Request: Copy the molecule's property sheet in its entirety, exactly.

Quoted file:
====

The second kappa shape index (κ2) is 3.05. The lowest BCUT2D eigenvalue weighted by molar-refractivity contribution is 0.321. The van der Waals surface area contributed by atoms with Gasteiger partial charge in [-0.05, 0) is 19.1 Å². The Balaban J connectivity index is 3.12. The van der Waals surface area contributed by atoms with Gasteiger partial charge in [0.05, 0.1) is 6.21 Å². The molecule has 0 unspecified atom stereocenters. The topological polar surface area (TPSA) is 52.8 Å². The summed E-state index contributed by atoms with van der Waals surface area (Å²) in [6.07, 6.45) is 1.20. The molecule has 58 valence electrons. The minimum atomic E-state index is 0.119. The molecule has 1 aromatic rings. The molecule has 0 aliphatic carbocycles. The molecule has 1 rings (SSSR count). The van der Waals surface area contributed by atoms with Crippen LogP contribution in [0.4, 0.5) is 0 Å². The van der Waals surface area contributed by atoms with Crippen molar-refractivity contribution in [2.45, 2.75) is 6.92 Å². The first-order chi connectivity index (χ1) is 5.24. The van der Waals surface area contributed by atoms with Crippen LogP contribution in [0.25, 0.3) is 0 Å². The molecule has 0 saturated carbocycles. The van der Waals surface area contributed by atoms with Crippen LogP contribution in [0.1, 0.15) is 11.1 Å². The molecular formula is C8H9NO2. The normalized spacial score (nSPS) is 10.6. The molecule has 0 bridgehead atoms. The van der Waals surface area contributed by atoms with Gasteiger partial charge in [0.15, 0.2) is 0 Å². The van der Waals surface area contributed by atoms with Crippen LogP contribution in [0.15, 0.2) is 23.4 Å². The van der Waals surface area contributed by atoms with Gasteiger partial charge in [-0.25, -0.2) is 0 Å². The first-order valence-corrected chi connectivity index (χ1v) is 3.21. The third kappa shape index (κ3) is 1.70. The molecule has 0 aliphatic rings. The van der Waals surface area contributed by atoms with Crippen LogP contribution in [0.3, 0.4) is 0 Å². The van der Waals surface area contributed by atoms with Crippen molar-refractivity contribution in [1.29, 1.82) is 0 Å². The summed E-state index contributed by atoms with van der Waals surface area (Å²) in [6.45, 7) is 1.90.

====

The second kappa shape index (κ2) is 3.05. The lowest BCUT2D eigenvalue weighted by molar-refractivity contribution is 0.321. The van der Waals surface area contributed by atoms with Gasteiger partial charge in [-0.05, 0) is 19.1 Å². The Balaban J connectivity index is 3.12. The van der Waals surface area contributed by atoms with Gasteiger partial charge in [0.05, 0.1) is 6.21 Å². The molecule has 0 unspecified atom stereocenters. The topological polar surface area (TPSA) is 52.8 Å². The summed E-state index contributed by atoms with van der Waals surface area (Å²) in [6.07, 6.45) is 1.20. The molecule has 58 valence electrons. The minimum atomic E-state index is 0.119. The molecule has 1 aromatic rings. The molecule has 0 aliphatic carbocycles. The molecule has 1 rings (SSSR count). The van der Waals surface area contributed by atoms with Crippen LogP contribution in [0.4, 0.5) is 0 Å². The van der Waals surface area contributed by atoms with Crippen molar-refractivity contribution in [2.45, 2.75) is 6.92 Å². The first-order chi connectivity index (χ1) is 5.24. The van der Waals surface area contributed by atoms with Crippen LogP contribution in [0.25, 0.3) is 0 Å². The molecule has 0 saturated carbocycles. The van der Waals surface area contributed by atoms with Crippen LogP contribution in [0.1, 0.15) is 11.1 Å². The molecular formula is C8H9NO2. The normalized spacial score (nSPS) is 10.6. The molecule has 0 bridgehead atoms. The van der Waals surface area contributed by atoms with Gasteiger partial charge in [0.15, 0.2) is 0 Å². The van der Waals surface area contributed by atoms with Crippen LogP contribution in [0.15, 0.2) is 23.4 Å². The van der Waals surface area contributed by atoms with Gasteiger partial charge in [-0.25, -0.2) is 0 Å². The first-order valence-corrected chi connectivity index (χ1v) is 3.21. The third kappa shape index (κ3) is 1.70. The molecule has 0 aliphatic rings. The van der Waals surface area contributed by atoms with Crippen LogP contribution in [0.3, 0.4) is 0 Å². The van der Waals surface area contributed by atoms with Crippen molar-refractivity contribution in [1.29, 1.82) is 0 Å². The summed E-state index contributed by atoms with van der Waals surface area (Å²) in [6.45, 7) is 1.90.